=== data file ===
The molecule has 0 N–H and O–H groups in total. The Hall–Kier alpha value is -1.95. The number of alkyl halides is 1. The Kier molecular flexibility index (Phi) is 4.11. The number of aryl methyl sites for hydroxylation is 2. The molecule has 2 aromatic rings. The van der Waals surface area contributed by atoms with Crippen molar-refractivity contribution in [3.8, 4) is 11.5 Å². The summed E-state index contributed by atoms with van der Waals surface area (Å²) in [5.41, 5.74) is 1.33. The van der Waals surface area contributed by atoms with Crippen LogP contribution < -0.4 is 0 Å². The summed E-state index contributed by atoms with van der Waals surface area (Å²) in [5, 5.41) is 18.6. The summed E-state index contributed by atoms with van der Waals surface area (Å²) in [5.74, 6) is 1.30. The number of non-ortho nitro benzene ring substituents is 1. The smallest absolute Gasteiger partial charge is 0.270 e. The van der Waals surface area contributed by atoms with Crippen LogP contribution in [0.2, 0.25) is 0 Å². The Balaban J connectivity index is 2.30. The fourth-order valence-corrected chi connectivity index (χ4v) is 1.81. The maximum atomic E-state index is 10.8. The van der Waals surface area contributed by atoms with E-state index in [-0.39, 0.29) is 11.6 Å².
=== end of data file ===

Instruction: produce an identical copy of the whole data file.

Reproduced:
The molecule has 0 N–H and O–H groups in total. The Hall–Kier alpha value is -1.95. The number of alkyl halides is 1. The Kier molecular flexibility index (Phi) is 4.11. The number of aryl methyl sites for hydroxylation is 2. The molecule has 2 aromatic rings. The van der Waals surface area contributed by atoms with Crippen molar-refractivity contribution in [3.8, 4) is 11.5 Å². The summed E-state index contributed by atoms with van der Waals surface area (Å²) in [5.41, 5.74) is 1.33. The van der Waals surface area contributed by atoms with Crippen LogP contribution < -0.4 is 0 Å². The summed E-state index contributed by atoms with van der Waals surface area (Å²) in [5, 5.41) is 18.6. The summed E-state index contributed by atoms with van der Waals surface area (Å²) in [5.74, 6) is 1.30. The number of non-ortho nitro benzene ring substituents is 1. The smallest absolute Gasteiger partial charge is 0.270 e. The van der Waals surface area contributed by atoms with Crippen LogP contribution in [0.2, 0.25) is 0 Å². The Balaban J connectivity index is 2.30. The fourth-order valence-corrected chi connectivity index (χ4v) is 1.81. The maximum atomic E-state index is 10.8. The van der Waals surface area contributed by atoms with E-state index in [-0.39, 0.29) is 11.6 Å².